Made at 173: The Workbench

October 13, 2019

I follow quite a few Youtubers who post about their woodworking, rehab and DIY projects, and every so often they post about building their incredible woodworking or shop workbench.  The variety of bench styles tremendous!  Some are beautiful -

Some complicated:

And some are behemoths!

And some are simple and utilitarian.  But no matter the adjective, the single most important common factor is that they serve the needs of the user.  If you're like me, a simple homeowner, DIY'er and weekend woodworker, it's fun to look at these most important of all tools, and I just wanted to take a minute to show the workbench here at 173.  Brace yourselves though - it's not nearly as fancy as any of those pictured above.

It's of the very simplest of construction, but this simple bench has faithfully served 173 for some 20 years now.  It's not huge by any means, but measures 78" long by 27" deep and 34" tall.  I've thought about building a new "fancier" bench, but I have a bit of a sentimental attachment to this ol' beast, here's why... Back in 1999, relatives from Germany came for a visit to help me put in new basement windows and a new basement floor.  After two gruelling weeks, we built this "temporary" bench with old 2x4s and 2x8s that were left by the Moshers when we bought 173.  So, the bench cost a grand total of $0 to build.  To sum up, the 173 workbench was:

1- Made at 173
2- Made by family
3- Made of old growth wood that has been at 173 longer than us
4- Made of nothing but scrap wood.

Put those altogether and there's the crux of why I've never seriously considered replacing it.   I did however, pick up a new bench for the main part of the basement...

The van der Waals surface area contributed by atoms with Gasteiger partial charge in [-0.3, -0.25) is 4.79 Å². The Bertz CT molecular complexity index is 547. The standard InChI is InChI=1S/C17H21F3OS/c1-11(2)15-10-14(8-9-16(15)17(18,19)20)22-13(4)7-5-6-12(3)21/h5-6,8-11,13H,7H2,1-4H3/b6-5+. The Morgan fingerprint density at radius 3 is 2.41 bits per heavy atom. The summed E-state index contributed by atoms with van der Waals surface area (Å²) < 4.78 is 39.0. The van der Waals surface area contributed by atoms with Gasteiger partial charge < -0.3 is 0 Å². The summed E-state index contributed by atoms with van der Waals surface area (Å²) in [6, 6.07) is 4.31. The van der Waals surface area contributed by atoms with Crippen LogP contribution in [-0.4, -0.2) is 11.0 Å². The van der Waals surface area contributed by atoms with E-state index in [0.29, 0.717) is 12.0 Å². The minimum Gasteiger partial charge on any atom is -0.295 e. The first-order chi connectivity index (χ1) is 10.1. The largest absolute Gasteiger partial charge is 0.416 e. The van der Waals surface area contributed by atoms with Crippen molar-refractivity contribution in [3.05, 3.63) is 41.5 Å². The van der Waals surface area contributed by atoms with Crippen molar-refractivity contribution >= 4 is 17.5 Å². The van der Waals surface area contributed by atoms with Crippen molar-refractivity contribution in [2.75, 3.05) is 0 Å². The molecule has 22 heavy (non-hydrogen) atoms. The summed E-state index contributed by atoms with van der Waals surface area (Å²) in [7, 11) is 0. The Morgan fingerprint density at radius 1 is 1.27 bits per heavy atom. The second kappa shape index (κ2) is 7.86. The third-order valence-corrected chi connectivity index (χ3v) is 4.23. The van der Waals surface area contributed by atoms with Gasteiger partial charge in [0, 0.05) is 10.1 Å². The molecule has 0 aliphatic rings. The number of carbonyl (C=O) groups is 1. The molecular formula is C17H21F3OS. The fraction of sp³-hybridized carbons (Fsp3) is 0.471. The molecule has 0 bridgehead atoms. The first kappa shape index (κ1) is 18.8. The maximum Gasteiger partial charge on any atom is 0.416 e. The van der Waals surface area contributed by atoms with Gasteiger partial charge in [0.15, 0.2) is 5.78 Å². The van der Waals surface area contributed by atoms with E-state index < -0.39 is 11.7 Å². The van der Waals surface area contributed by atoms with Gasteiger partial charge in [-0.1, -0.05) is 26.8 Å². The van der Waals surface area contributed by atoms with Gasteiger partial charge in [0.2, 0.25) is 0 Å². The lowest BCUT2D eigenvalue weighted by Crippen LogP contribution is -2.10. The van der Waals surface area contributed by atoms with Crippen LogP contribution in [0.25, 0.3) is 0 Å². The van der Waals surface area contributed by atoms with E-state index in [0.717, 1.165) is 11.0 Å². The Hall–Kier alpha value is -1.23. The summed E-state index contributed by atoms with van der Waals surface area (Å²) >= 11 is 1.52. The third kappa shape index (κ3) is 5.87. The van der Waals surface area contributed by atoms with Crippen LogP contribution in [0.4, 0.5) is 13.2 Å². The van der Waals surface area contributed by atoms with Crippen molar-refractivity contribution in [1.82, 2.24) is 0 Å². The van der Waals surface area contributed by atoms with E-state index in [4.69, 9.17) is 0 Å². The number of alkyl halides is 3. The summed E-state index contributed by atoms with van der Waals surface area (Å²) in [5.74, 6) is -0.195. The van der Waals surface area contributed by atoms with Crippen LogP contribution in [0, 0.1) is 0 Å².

That bench holds the drill press and stores some of the benchtop tools like the router, scrollsaw, etc, and gets a lot of use too.  But the workshop bench is the main one here!  Here's what she looked like when I was fixing up the basement a bit...

What a mess that was!  You can barely make out the bench.  After the basement was finished, including the workshop, 

I started making alterations here and there to the bench.  The benchtop is made up of three 2x8s and I used to keep an old hallway runner on top - I'm not sure why.  But with the kitchen re-do in 2017, I put in Luxury Vinyl Plank flooring and had a bunch of small plank cutoffs leftover, so I thought heck - why not give the bench a strong, durable top over the 2x8s?

It's been on the bench for over a year, and this stuff has held up nicely, and makes it super easy to clean!  Then, a couple months ago, noticing I was running out of product and tool storage space, I decided to add some drawers...

Of course they're made from scrap pine and MDF boards, I just can't help myself!  The drawer fronts came from the old dining room bookshelves removed when we re-did the dining room in '17 - '18. 

And I kept the drawer-slide mechanism uber simple!

But for the large drawer on the right, there was an obstacle...

The vise has been in that spot pretty much since day one, and I really didn't want to move it because it seems to be the perfect spot for it, so I just worked around it - literally...

That's important because I built the drawers a little short so they could be recessed out of the way in the event (which is actually not a rarity for me) that I need to clamp something to the bench...

 The only other feature to point out is that this workbench is rock solid.  No matter what I do, this thing doesn't move!  Of course that may be due in large part to the fact that it's secured to the foundation...

And that's the workbench at 173.  It's no work of art, it's not complicated, in fact - it's probably among the ugly ducklings of workbenches.  But it works.  It's solid, original, sentimental in some odd way, and I love it!

Here's a couple bonus shots...

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